Walking in Bodmin
The Bodmin area has a range of walking opportunities, some within the town and some in the surrounding countryside and moorland. For serious walkers, there’s the coast to coast trail, the Saints Way, that passes through the parish of Lanivet, which is just three miles from Bodmin or indeed the wild landscape of Bodmin Moor has hiking opportunities. The two highest points in Cornwall, Rough Tor and Brown Willy, offer some wonderful walks and some truly spectacular views.
If you fancy a walk that the whole family can enjoy, the Beacon Nature Reserve, just a short walk from Bodmin Town centre, is a good choice, with several paths that loop around the 144 foot high monument; or a wander along one of the many paths at the National Trust’s Lanhydrock Estate is a beautiful place for a family stroll plus you can finish up with a tasty cream tea in the café whilst the kids use the last of their energy in the fun play park.
Take a look below for just a few ideas of walks in the Bodmin area. Or pop into the Bodmin Information Centre where the staff can give you more ideas for long and short walks. Plus there’s a range of walking books and ordnance survey maps for sale in its shop.
Beacon Nature Reserve
The Beacon is a rounded hill lying close to Bodmin town centre. At its peak lies the 144 foot high monument to Sir Water Raleigh Gilbert, built in 1857. Today the Beacon is a local nature reserve with wildlife spotting opportunities. As you stroll the footpaths criss-crossing the area see the Victorian wrestling ring, enjoy the far reaching views or if there’s a breeze, fly a kite.
St Guron's Way
The Guron’s Way is a really lovely, accessible and family friendly walk, linking the east and west sides of Bodmin.
Skirting the underside of the Beacon, the path is a relatively flat walking route with gorgeous views, benches along the way and there’s the opportunity to spot a steam train as it chugs through the countryside from the Bodmin and Wenford Railway.
Rough Tor to Brown Willy
Really gorgeous walking for those who fancy something a little more challenging.
Starting from the car park at Rough Tor, walkers make their way to the top of Rough Tor, Cornwall’s second highest point. Note the World War II memorial at the summit of Rough Tor.
From there, you can cross the open moorland and climb up Brown Willy, Cornwall’s highest point which on a clear day affords the most spectacular views of coast and Cornish countryside.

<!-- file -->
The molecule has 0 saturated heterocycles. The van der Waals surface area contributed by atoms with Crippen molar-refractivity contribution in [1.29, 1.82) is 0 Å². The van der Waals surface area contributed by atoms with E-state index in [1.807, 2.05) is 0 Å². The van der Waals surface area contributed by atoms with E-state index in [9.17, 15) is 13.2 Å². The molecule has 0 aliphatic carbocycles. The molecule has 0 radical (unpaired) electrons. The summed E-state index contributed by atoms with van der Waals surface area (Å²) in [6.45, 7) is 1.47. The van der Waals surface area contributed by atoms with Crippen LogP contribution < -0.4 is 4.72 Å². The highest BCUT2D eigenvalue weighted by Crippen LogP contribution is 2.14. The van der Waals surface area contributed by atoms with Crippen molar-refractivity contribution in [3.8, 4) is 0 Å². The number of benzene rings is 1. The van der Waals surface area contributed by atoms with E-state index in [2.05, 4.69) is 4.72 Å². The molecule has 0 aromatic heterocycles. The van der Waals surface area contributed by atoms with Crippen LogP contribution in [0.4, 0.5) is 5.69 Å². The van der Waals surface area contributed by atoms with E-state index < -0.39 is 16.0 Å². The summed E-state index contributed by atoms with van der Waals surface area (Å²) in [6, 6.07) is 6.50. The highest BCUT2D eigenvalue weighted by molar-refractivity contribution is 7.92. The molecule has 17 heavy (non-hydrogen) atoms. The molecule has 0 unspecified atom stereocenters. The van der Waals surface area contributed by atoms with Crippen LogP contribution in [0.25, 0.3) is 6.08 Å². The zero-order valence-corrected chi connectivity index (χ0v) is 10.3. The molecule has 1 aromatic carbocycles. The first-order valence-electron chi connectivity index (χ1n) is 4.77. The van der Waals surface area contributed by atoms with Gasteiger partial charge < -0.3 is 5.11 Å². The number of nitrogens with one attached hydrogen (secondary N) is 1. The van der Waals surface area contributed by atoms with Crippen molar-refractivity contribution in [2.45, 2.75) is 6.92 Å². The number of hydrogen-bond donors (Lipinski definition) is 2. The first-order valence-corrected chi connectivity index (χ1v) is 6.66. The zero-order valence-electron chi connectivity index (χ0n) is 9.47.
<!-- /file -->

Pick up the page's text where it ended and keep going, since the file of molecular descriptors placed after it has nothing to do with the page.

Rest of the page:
The forestry commission’s Cardinham Woods, offers walking from easy routes to longer ones that include steep valley climbs and fantastic views.
One of the most popular and easy trails is that of the Lady Vale Walk. A 1.5 mile, circular walk that follows the river upstream to Lady Vale bridge, which takes its name from The Chapel of our Lady that stood beside the river during the 12th Century.
The Saints Way
This 27 mile route is well signed with Celtic cross markers and takes you across Cornwall from Padstow in the north to Fowey on the south coast. It follows the probable route of early Christian pilgrims making their way from Ireland and Wales to Brittany or Santiago de Compostella in Galicia, Spain.
The route starts at the picturesque harbour in Padstow and crosses the county, passing through the geographical centre of Cornwall in the village of Lanivet, heading south towards the coastal town of Fowey, where pilgrim would have set sail across the sea.
Most people choose to do the walk in two days, stopping in the Bodmin area. You can purchase a copy of the Saints Way guide from Bodmin Information Centre that describes the whole route in more detail.
National Trust Lanhydrock Estate
The Lanhydrock Great Wood and The Avenue walk is a gentle walk and a great introduction to the magical, mature, mixed and impressive parkland of the Lanhydrock estate.
From the car park, follow the signs for Lanhydrock and house and continue down to the gatehouse. The path continues down the edge of the Great Wood, taking in beautiful countryside and magnificent beech trees.